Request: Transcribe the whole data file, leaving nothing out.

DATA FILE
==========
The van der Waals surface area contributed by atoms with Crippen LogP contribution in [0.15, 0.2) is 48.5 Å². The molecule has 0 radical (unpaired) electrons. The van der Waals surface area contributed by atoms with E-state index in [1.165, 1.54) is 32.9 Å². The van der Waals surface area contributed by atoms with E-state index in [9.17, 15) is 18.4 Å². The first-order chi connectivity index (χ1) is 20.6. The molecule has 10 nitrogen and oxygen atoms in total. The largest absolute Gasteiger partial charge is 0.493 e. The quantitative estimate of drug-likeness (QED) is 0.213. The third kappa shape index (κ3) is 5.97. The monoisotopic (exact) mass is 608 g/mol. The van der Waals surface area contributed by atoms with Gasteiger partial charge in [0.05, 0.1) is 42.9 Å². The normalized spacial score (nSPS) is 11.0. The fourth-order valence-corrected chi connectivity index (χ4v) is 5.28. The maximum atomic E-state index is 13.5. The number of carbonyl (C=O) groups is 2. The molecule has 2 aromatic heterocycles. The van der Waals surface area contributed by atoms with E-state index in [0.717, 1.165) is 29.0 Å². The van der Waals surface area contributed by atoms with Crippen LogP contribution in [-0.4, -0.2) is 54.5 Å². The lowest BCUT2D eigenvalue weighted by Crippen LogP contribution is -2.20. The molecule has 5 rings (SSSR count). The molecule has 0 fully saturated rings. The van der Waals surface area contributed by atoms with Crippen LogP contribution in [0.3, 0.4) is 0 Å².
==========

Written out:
The van der Waals surface area contributed by atoms with Crippen LogP contribution in [0.15, 0.2) is 48.5 Å². The molecule has 0 radical (unpaired) electrons. The van der Waals surface area contributed by atoms with E-state index in [1.165, 1.54) is 32.9 Å². The van der Waals surface area contributed by atoms with E-state index in [9.17, 15) is 18.4 Å². The first-order chi connectivity index (χ1) is 20.6. The molecule has 10 nitrogen and oxygen atoms in total. The largest absolute Gasteiger partial charge is 0.493 e. The quantitative estimate of drug-likeness (QED) is 0.213. The third kappa shape index (κ3) is 5.97. The monoisotopic (exact) mass is 608 g/mol. The van der Waals surface area contributed by atoms with Gasteiger partial charge in [0.05, 0.1) is 42.9 Å². The normalized spacial score (nSPS) is 11.0. The fourth-order valence-corrected chi connectivity index (χ4v) is 5.28. The maximum atomic E-state index is 13.5. The number of carbonyl (C=O) groups is 2. The molecule has 2 aromatic heterocycles. The van der Waals surface area contributed by atoms with E-state index in [0.717, 1.165) is 29.0 Å². The van der Waals surface area contributed by atoms with Crippen LogP contribution in [-0.4, -0.2) is 54.5 Å². The lowest BCUT2D eigenvalue weighted by Crippen LogP contribution is -2.20. The molecule has 5 rings (SSSR count). The molecule has 0 fully saturated rings. The van der Waals surface area contributed by atoms with Crippen LogP contribution in [0.3, 0.4) is 0 Å².